Sunday , January 17 2021

Increased investment in the Australian industry and AI



This is a Creative Commons story from Lead South Australia, a news service telling stories about innovations in South Australia. Please feel free to use this story in any kind of media. History stories are linked to a copy, and all contacts are ready to talk further about this story.

In Australia, the space and machine learning industry received a significant boost after announcing $ 35 million in funding from its national science agency.

Andrew Spence

CSIRO's investment will include the development of advanced images of the Earth from satellites, in addition to advanced data science to support the growth of AI technologies.

Space Technology will receive US $ 16 million to identify and develop science to reprogram traditional technologies and search for new areas for the Australian industry.

He will first focus on advanced Earth observation technologies, and then he will look at issues such as tracking space objects, using resources in space, and developing production and life support systems for missions to the Moon and Mars.

Funding is the latest in a series of positive developments for the small but growing space sector of Australia, and is based on the momentum that occurred when the capital of South Australia, Adelaide, hosted the International Astronautical Congress in September 2017.

At the congress, which was attended by more than 4,400 industry delegates from around the world, the Australian government announced that it would form a national space agency that would help increase the domestic industry at $ 4 billion.

Heads of space agencies, left, Acting NASA Robert Lightfoot, Head of the Federal Space Agency of Russia (Roscosmos) Igor Komarov, Director General of the European Space Agency Yan Werner, Secretary General of the National Space Agency of China (CNSA) Tian Yulong and the Japan Aerospace Research Agency (Japan) JAXA) President Naoki Okumura at the International Astronautical Congress in South Australia.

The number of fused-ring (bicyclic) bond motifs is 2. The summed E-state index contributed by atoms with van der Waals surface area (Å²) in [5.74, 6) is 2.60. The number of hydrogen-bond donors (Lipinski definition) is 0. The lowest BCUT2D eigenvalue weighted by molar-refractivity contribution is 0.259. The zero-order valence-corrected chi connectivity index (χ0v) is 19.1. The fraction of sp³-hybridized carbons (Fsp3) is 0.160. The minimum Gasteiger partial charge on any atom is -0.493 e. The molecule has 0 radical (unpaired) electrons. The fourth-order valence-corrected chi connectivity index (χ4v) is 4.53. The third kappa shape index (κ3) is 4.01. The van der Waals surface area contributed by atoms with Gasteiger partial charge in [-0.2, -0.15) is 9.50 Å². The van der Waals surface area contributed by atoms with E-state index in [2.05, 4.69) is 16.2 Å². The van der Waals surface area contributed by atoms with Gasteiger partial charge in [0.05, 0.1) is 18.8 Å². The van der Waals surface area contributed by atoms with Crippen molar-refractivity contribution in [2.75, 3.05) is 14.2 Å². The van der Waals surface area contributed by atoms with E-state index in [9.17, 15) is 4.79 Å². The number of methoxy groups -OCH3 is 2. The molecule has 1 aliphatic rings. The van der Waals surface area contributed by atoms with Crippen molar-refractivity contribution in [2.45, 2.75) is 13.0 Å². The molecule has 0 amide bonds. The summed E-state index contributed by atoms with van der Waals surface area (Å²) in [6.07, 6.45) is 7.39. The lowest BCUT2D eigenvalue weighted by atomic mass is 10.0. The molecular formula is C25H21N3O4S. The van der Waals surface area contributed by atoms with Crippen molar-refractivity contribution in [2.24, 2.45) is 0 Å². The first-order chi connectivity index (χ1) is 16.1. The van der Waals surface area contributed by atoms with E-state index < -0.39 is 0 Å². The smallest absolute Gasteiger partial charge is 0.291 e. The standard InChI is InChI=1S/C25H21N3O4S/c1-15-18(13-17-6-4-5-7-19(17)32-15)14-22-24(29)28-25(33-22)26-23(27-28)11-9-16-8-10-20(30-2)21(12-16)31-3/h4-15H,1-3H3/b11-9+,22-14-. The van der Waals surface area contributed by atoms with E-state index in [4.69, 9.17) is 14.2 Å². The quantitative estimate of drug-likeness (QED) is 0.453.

South Australia has been a major player in the country's space industry and is home to large level 1 defense companies and several new space launches.

These include Fleet Space Technologies, which opened a commercial tracking station north of Adelaide to track and transfer data from users in the Things global network in July.

This month, Fleet took over the Rocket Lab to launch two of his cubesat – Proxima I and II – from New Zealand. This was the first successful commercial launch of the Kubezat into orbit by an Australian company.

Two more Fleet satellites will be put into orbit in the coming weeks – Centauri I and II – in separate missions aboard the Falcon 9 SpaceX and PSLV C43 from ISRO. Satellites are part of Fleet's mission to bring about 75 billion devices on the Internet.

CSIRO funding also includes $ 19 million. The United States for targeted AI-focused solutions in areas such as food security and quality, health and well-being, sustainable energy and resources, a sustainable and valuable environment, and Australian and regional security.